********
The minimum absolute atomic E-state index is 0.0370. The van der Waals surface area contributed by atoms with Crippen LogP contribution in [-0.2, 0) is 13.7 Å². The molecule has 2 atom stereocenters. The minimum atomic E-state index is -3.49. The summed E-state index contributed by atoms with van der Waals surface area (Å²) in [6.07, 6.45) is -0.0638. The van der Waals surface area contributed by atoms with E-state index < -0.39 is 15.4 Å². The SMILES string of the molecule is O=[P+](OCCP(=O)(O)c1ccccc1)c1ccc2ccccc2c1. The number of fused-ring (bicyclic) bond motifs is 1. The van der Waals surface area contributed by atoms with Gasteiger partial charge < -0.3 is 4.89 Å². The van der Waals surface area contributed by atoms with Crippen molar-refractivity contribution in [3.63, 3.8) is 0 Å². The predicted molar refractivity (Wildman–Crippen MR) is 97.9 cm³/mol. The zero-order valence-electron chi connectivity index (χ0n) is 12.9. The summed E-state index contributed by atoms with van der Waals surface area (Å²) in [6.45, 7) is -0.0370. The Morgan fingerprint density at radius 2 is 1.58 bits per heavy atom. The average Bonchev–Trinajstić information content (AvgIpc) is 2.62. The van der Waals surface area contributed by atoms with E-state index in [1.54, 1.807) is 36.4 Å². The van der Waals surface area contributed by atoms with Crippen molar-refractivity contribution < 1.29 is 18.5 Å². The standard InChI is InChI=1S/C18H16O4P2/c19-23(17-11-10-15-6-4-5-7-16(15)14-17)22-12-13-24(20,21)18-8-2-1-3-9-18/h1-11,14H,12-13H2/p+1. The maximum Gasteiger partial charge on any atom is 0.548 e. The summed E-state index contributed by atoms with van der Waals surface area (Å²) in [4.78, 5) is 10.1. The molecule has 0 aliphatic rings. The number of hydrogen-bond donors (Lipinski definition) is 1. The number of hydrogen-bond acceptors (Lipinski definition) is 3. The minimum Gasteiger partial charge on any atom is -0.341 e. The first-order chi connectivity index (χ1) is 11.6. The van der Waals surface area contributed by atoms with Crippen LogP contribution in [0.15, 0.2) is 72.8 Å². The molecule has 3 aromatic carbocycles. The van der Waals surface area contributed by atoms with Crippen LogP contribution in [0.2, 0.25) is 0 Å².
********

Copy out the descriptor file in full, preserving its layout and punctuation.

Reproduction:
The minimum absolute atomic E-state index is 0.0370. The van der Waals surface area contributed by atoms with Crippen LogP contribution in [-0.2, 0) is 13.7 Å². The molecule has 2 atom stereocenters. The minimum atomic E-state index is -3.49. The summed E-state index contributed by atoms with van der Waals surface area (Å²) in [6.07, 6.45) is -0.0638. The van der Waals surface area contributed by atoms with E-state index < -0.39 is 15.4 Å². The SMILES string of the molecule is O=[P+](OCCP(=O)(O)c1ccccc1)c1ccc2ccccc2c1. The number of fused-ring (bicyclic) bond motifs is 1. The van der Waals surface area contributed by atoms with Gasteiger partial charge < -0.3 is 4.89 Å². The van der Waals surface area contributed by atoms with Crippen molar-refractivity contribution in [3.63, 3.8) is 0 Å². The predicted molar refractivity (Wildman–Crippen MR) is 97.9 cm³/mol. The zero-order valence-electron chi connectivity index (χ0n) is 12.9. The summed E-state index contributed by atoms with van der Waals surface area (Å²) in [6.45, 7) is -0.0370. The Morgan fingerprint density at radius 2 is 1.58 bits per heavy atom. The average Bonchev–Trinajstić information content (AvgIpc) is 2.62. The van der Waals surface area contributed by atoms with E-state index in [1.54, 1.807) is 36.4 Å². The van der Waals surface area contributed by atoms with Crippen molar-refractivity contribution < 1.29 is 18.5 Å². The standard InChI is InChI=1S/C18H16O4P2/c19-23(17-11-10-15-6-4-5-7-16(15)14-17)22-12-13-24(20,21)18-8-2-1-3-9-18/h1-11,14H,12-13H2/p+1. The maximum Gasteiger partial charge on any atom is 0.548 e. The summed E-state index contributed by atoms with van der Waals surface area (Å²) in [4.78, 5) is 10.1. The molecule has 0 aliphatic rings. The number of hydrogen-bond donors (Lipinski definition) is 1. The number of hydrogen-bond acceptors (Lipinski definition) is 3. The minimum Gasteiger partial charge on any atom is -0.341 e. The first-order chi connectivity index (χ1) is 11.6. The van der Waals surface area contributed by atoms with Crippen LogP contribution in [0.15, 0.2) is 72.8 Å². The molecule has 3 aromatic carbocycles. The van der Waals surface area contributed by atoms with Crippen LogP contribution in [0.2, 0.25) is 0 Å².